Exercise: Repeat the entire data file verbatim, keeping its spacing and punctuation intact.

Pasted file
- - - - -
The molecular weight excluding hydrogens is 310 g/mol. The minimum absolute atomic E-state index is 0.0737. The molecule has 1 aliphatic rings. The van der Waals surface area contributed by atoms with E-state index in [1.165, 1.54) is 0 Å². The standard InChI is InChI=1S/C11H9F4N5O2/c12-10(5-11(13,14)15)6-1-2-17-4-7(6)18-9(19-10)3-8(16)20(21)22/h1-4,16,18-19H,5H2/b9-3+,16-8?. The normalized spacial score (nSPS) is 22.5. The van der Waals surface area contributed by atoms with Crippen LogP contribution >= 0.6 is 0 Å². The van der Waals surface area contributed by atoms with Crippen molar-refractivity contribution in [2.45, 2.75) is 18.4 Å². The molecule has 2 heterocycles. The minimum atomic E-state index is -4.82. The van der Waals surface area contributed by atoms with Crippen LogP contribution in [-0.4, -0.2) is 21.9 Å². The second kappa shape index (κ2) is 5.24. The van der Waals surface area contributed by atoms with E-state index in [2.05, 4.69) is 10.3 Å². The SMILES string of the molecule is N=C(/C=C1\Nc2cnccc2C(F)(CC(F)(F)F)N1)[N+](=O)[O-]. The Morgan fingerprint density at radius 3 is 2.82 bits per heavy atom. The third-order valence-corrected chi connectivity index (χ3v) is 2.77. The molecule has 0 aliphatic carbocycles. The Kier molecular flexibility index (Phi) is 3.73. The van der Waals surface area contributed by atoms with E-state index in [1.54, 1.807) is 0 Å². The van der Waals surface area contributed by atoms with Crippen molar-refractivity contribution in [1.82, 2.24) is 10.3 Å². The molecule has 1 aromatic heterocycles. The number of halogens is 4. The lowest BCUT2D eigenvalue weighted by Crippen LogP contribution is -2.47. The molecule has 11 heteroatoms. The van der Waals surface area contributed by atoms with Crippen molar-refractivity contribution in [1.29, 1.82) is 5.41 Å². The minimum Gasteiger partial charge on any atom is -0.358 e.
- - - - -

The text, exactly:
The molecular weight excluding hydrogens is 310 g/mol. The minimum absolute atomic E-state index is 0.0737. The molecule has 1 aliphatic rings. The van der Waals surface area contributed by atoms with E-state index in [1.165, 1.54) is 0 Å². The standard InChI is InChI=1S/C11H9F4N5O2/c12-10(5-11(13,14)15)6-1-2-17-4-7(6)18-9(19-10)3-8(16)20(21)22/h1-4,16,18-19H,5H2/b9-3+,16-8?. The normalized spacial score (nSPS) is 22.5. The van der Waals surface area contributed by atoms with Crippen LogP contribution >= 0.6 is 0 Å². The van der Waals surface area contributed by atoms with Crippen molar-refractivity contribution in [2.45, 2.75) is 18.4 Å². The molecule has 2 heterocycles. The minimum atomic E-state index is -4.82. The van der Waals surface area contributed by atoms with Crippen LogP contribution in [-0.4, -0.2) is 21.9 Å². The second kappa shape index (κ2) is 5.24. The van der Waals surface area contributed by atoms with E-state index in [2.05, 4.69) is 10.3 Å². The SMILES string of the molecule is N=C(/C=C1\Nc2cnccc2C(F)(CC(F)(F)F)N1)[N+](=O)[O-]. The Morgan fingerprint density at radius 3 is 2.82 bits per heavy atom. The third-order valence-corrected chi connectivity index (χ3v) is 2.77. The molecule has 0 aliphatic carbocycles. The Kier molecular flexibility index (Phi) is 3.73. The van der Waals surface area contributed by atoms with E-state index in [1.54, 1.807) is 0 Å². The van der Waals surface area contributed by atoms with Crippen molar-refractivity contribution in [1.82, 2.24) is 10.3 Å². The molecule has 1 aromatic heterocycles. The number of halogens is 4. The lowest BCUT2D eigenvalue weighted by Crippen LogP contribution is -2.47. The molecule has 11 heteroatoms. The van der Waals surface area contributed by atoms with Crippen molar-refractivity contribution in [1.29, 1.82) is 5.41 Å². The minimum Gasteiger partial charge on any atom is -0.358 e.